Which different perspectives are developed by researchers?
How do work motivation and job performance influence each other?
According to Sekaran and Bougie (2009) there are different ways to collect data. The type of research that will be used for this thesis is a descriptive research. This thesis is a literature study which means that secondary sources will be researched. Analysis of different variables will be the basis for additional empirical research. Empirical research will be used because it is unknown which data will be found during this research. By using scientifically papers the data will be found.
The main goal of this paper is to analyze how work motivation affects the job performance of employees within an organization.
This paper is subdivided in three chapters. In the first chapter answers will be found about work motivation. What is motivation and how does motivation influences employees? The main subject of the second chapter will be job performance. For example questions regarding job performance are, what is job performance, what influences job performance within an organization? The third and last chapter will bring work motivation and job performance together. In this chapter work motivation and job performance will be combined. The main question of this chapter will be: Does work motivation influence job performance and what will be the benefits within an organization?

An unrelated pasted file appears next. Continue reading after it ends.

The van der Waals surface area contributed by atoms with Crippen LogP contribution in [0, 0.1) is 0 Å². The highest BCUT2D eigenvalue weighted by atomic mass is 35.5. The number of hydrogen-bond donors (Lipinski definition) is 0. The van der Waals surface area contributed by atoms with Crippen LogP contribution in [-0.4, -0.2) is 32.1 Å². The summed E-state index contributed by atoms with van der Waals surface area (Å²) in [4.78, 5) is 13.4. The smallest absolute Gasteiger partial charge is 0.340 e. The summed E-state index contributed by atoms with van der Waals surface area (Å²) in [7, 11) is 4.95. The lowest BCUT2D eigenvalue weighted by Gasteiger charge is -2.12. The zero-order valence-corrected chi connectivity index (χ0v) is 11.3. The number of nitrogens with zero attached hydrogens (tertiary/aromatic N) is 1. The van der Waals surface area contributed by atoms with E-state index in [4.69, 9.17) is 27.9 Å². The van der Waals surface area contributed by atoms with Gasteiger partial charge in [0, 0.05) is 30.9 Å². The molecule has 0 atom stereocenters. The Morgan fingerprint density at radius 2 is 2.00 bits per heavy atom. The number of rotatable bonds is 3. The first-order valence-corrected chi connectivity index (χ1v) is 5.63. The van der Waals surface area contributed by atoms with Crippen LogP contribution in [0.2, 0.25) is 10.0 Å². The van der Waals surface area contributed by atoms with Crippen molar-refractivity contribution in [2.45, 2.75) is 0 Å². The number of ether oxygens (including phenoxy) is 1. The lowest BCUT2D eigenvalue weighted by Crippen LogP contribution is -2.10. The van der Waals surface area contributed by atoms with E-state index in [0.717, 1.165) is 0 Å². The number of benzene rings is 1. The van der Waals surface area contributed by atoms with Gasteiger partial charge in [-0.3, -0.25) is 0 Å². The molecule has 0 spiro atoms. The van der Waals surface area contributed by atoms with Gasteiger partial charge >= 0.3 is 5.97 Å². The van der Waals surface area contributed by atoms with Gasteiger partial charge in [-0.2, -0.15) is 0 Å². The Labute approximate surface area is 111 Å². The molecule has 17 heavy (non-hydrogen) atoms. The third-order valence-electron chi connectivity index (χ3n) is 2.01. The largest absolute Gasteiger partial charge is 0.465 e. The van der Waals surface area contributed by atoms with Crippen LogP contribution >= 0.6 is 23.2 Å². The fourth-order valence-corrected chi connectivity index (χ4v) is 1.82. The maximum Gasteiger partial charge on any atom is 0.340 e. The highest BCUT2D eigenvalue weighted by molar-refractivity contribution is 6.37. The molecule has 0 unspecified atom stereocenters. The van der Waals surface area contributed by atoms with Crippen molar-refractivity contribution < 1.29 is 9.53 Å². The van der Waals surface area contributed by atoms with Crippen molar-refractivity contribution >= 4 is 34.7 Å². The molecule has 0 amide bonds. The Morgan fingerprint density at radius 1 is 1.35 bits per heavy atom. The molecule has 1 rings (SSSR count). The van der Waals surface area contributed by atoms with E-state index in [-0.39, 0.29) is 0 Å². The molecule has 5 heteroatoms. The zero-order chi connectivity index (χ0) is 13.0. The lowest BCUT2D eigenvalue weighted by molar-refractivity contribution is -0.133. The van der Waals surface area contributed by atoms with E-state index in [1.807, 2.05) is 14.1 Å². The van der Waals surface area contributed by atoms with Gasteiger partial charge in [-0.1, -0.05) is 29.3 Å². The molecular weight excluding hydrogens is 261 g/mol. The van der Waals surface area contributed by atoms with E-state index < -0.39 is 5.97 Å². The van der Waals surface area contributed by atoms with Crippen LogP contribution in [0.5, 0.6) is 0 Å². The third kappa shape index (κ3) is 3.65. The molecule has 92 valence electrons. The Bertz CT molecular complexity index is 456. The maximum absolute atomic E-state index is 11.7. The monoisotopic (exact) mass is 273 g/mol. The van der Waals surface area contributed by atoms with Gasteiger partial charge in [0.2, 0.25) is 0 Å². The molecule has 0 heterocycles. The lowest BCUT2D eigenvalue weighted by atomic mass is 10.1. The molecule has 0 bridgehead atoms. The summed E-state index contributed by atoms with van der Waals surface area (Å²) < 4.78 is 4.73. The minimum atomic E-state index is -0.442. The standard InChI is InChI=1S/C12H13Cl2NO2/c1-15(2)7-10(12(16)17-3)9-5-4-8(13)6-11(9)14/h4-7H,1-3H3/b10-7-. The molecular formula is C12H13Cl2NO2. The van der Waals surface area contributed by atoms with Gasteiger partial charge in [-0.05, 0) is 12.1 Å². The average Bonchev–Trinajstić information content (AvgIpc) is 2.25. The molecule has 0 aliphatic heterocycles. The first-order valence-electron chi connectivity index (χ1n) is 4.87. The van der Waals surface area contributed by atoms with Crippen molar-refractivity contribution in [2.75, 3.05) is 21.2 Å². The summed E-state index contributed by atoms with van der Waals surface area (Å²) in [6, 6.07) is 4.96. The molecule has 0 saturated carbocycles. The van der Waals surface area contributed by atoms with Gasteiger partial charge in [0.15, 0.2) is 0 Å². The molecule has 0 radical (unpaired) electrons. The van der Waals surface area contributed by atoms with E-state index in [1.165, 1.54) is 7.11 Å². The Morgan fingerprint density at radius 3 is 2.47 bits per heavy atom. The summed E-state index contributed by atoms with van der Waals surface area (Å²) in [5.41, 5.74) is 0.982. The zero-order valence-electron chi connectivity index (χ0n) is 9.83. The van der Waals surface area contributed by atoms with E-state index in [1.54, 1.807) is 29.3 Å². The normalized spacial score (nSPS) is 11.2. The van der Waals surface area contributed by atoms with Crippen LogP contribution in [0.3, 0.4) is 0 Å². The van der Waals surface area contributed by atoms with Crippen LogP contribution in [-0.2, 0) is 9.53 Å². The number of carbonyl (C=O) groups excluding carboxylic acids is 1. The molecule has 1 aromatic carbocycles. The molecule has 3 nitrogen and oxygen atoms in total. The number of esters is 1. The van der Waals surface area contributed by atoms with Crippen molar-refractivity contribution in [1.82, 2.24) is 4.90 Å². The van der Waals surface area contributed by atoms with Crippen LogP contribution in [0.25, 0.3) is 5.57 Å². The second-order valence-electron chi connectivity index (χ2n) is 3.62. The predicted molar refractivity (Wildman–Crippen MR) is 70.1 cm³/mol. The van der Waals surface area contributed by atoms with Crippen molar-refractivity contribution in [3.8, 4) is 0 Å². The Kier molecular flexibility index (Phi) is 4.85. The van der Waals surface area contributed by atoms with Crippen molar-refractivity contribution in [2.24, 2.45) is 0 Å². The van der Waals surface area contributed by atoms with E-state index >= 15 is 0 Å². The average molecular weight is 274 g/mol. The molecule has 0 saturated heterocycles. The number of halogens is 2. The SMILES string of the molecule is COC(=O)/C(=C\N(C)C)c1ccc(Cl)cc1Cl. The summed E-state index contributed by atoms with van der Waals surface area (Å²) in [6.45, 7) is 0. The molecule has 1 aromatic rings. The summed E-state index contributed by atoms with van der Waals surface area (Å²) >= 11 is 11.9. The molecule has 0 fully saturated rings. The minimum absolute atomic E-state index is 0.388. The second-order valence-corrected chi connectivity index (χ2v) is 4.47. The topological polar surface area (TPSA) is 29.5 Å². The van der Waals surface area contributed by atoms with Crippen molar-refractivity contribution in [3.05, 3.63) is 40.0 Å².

Chapter 2: Work motivation
As mentioned in the introduction, work motivation can be divided in two types of motivation called intrinsic and extrinsic motivation. Throw years different researchers did research about intrinsic and extrinsic motivation. The following chapter will provide information about motivation in general and in intrinsic and extrinsic motivation.
In the first part of this chapter work motivation will be discussed. The second part of this chapter intrinsic and extrinsic motivation will be explained and how do they affect the work motivation? Finally, the research question, what are the theoretical approaches of work motivation will be answered.
Defining work motivation
The main goal in this paragraph is to define work motivation. During this paragraph definitions of different researchers will be discussed to get a good view about work motivation.